It was not Paris alone but all revolutionary France. Servants, peasants, workers, the labourers by the day in the fields all over France were filled with a virulent hatred against the “aristocracy of the skin.” The many so moved by the sufferings of the slaves that they had long ceased to drink coffee, thinking of it as drenched with the blood and sweat of men turned into brutes. Noble and generous working people of France… are the people whom the sons of Africa and the lovers of humanity will remember with gratitude and affection, not the perorating Liberals in France nor the… hypocrites in the British Houses of Parliament.” (139)

Into this feverish climate of revolution that swept France in 1794, Sonthanax sent a multiracial delegation from San Domingue to appeal for emancipation. One white, one free man of color, and one former slave arrived to a rapturous reception in the National Convention. Minister Lacroix proposed a resolution that read, “The National Convention declares slavery abolished in all the colonies. In consequence it declares that all men, without distinction of colour, domiciled in the colonies, are French Citizens, and enjoy all the rights under the Constitution” (141). The convention passed it with overwhelming numbers.

In San Domingue, Toussaint soon heard of the decree and abandoned Spain as well as the other Black generals who remained Spanish pawns. He led his professional army of 4,000 emancipated slaves to join Sonthanax, Polverel, and Laveaux in a revolutionary war for the expulsion of the British and Spanish invaders and for complete liberation of all the island’s slaves. Toussaint had become a Black Jacobin, committed to the French Revolution and the abolition of slavery—at this point, two intertwined allegiances.

Toussaint and the revolutionary Black army 
At the moment of victory, Sonthanax and Polverel were recalled to France to face charges brought by disgruntled planters, leaving General Laveaux in charge of Toussaint, now a French general, and his army. Together they led the fight against the English and Spanish occupations.

Toussaint gathered around himself the ex-slave generals who would decide the future of San Domingue—Dessalines, Christophe, Moise, and his own brother, Paul L’Ouverture. Toussaint’s army grew to immense size, its ranks drawn from emancipated slaves and maroon bands that rallied to the French after the decree of emancipation. Laveaux, Toussaint, and the Black generals controlled the north and west. In the south, Andre Rigaud, a free man of color, mounted a revolutionary campaign against the British and their collaborators among the free men of color. He consolidated much of the area under his own regime, separate from Toussaint and the French who dominated the north.

The revolutionary forces were unstoppable in their assault on the British and Spanish. James captures the revolutionary spirit that animated their campaign: “All the French Blacks, from the labourers at Port-de-Paix demanding equality to the officers in the army were filled with immense pride at being citizens of the French Republic ‘one and indivisible’ which had brought liberty and equality to the world”(154). Their determination and allegiance was so firm that, James declares, “The British and Spaniards could not defeat it. All they could offer was money, and there are periods in human history when money is not enough”(155).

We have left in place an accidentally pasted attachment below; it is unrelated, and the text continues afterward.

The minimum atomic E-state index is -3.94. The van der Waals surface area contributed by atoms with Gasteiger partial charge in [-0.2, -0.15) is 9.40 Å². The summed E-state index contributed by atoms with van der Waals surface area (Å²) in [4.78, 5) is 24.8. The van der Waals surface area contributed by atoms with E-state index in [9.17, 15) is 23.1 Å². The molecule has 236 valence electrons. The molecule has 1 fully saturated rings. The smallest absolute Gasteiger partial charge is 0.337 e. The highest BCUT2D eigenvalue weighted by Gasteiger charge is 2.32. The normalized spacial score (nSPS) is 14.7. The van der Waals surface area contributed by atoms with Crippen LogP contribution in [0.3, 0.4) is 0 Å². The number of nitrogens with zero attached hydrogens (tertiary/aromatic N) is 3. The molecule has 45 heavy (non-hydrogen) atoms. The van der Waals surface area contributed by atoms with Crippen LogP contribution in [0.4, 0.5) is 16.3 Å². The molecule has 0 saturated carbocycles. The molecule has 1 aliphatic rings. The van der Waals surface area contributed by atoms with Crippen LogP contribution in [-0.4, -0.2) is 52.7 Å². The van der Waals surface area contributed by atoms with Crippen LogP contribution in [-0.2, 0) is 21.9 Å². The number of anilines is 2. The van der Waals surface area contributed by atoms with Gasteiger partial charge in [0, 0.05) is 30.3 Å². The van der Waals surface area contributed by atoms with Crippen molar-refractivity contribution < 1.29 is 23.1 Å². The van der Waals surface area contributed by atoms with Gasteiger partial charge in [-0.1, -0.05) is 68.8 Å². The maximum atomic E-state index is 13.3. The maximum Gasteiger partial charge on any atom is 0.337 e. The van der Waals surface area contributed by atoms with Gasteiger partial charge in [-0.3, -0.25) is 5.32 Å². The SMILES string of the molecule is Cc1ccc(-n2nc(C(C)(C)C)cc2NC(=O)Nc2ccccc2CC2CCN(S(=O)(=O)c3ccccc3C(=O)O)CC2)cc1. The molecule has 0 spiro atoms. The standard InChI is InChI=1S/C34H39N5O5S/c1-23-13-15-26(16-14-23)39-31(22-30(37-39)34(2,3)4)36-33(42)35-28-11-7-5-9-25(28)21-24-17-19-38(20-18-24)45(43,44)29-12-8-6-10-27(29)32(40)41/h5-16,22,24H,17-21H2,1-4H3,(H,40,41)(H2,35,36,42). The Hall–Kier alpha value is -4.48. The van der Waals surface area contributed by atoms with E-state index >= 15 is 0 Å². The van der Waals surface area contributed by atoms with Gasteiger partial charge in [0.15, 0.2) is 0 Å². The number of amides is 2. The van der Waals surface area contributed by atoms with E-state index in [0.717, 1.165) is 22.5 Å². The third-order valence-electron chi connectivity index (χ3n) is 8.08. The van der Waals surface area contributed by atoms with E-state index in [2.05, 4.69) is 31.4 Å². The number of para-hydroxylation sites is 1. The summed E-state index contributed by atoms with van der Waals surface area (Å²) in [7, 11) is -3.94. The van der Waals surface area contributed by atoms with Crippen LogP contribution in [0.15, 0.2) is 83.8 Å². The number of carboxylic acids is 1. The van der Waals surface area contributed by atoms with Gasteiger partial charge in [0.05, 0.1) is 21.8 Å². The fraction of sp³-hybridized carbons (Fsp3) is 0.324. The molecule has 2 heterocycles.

They quickly defeated Spain, which granted its half of the island to France. All but a few British redoubts remained in the north and south. By 1795 Laveaux and Toussaint were in control of San Domingue, facing the challenge of rebuilding the society ravaged by four years of warfare. Touissaint attempted to maintain the plantation system worked not by slave labor but by using the former slaves as wage laborers paid in money and a percentage of produce. He appointed whites to government posts and even allowed big whites to retain ownership of their great estates, and he tried to prevent the freed slaves from breaking up the plantations. This attempt to organize an agricultural proletariat on capitalist plantations would become a source of friction between Toussaint and the emancipated Black slaves, who wanted to farm their own small plots.

But no old order dies without a fight. Toussaint would face counterrevolution again and again for the next nine years both at home and abroad. Laveaux and Toussaint had to repress the free men of color, who saw rulership as their right, as well as big whites who sought the re-imposition of slavery. Some of these counterrevolutionaries kidnapped Laveaux at one point. James writes that after being liberated by Toussaint, Laveaux, “to the astonishment of all and the unbounded joy of the Blacks … proclaimed Toussaint Assistant to the Governor and swore that he would never do anything without consulting him. He called him the saviour of constituted authority, the Black Spartacus, the Negro predicted by Raynal who would avenge the outrages done to his race”(171).